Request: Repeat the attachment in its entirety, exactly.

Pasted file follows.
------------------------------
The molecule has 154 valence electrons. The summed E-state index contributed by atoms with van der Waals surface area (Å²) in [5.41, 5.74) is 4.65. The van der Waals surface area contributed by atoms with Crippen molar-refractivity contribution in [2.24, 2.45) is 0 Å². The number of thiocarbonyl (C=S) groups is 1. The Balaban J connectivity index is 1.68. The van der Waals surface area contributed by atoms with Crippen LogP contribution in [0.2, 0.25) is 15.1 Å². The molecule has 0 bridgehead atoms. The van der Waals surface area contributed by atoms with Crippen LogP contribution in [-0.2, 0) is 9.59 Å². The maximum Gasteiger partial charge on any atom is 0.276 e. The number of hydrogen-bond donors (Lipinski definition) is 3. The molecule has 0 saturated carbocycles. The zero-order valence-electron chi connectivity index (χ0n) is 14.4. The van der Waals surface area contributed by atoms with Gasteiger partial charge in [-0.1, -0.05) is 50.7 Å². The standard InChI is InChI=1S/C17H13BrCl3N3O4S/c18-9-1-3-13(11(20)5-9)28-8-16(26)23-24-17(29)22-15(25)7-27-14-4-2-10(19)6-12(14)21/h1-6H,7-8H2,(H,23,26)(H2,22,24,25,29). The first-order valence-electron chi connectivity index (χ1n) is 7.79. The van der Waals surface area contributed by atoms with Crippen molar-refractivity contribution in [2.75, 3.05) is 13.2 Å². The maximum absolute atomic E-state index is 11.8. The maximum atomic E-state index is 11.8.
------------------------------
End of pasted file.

The molecule has 154 valence electrons. The summed E-state index contributed by atoms with van der Waals surface area (Å²) in [5.41, 5.74) is 4.65. The van der Waals surface area contributed by atoms with Crippen molar-refractivity contribution in [2.24, 2.45) is 0 Å². The number of thiocarbonyl (C=S) groups is 1. The Balaban J connectivity index is 1.68. The van der Waals surface area contributed by atoms with Crippen LogP contribution in [0.2, 0.25) is 15.1 Å². The molecule has 0 bridgehead atoms. The van der Waals surface area contributed by atoms with Crippen LogP contribution in [-0.2, 0) is 9.59 Å². The maximum Gasteiger partial charge on any atom is 0.276 e. The number of hydrogen-bond donors (Lipinski definition) is 3. The molecule has 0 saturated carbocycles. The zero-order valence-electron chi connectivity index (χ0n) is 14.4. The van der Waals surface area contributed by atoms with Gasteiger partial charge in [-0.1, -0.05) is 50.7 Å². The standard InChI is InChI=1S/C17H13BrCl3N3O4S/c18-9-1-3-13(11(20)5-9)28-8-16(26)23-24-17(29)22-15(25)7-27-14-4-2-10(19)6-12(14)21/h1-6H,7-8H2,(H,23,26)(H2,22,24,25,29). The first-order valence-electron chi connectivity index (χ1n) is 7.79. The van der Waals surface area contributed by atoms with Crippen molar-refractivity contribution in [2.75, 3.05) is 13.2 Å². The maximum absolute atomic E-state index is 11.8. The maximum atomic E-state index is 11.8.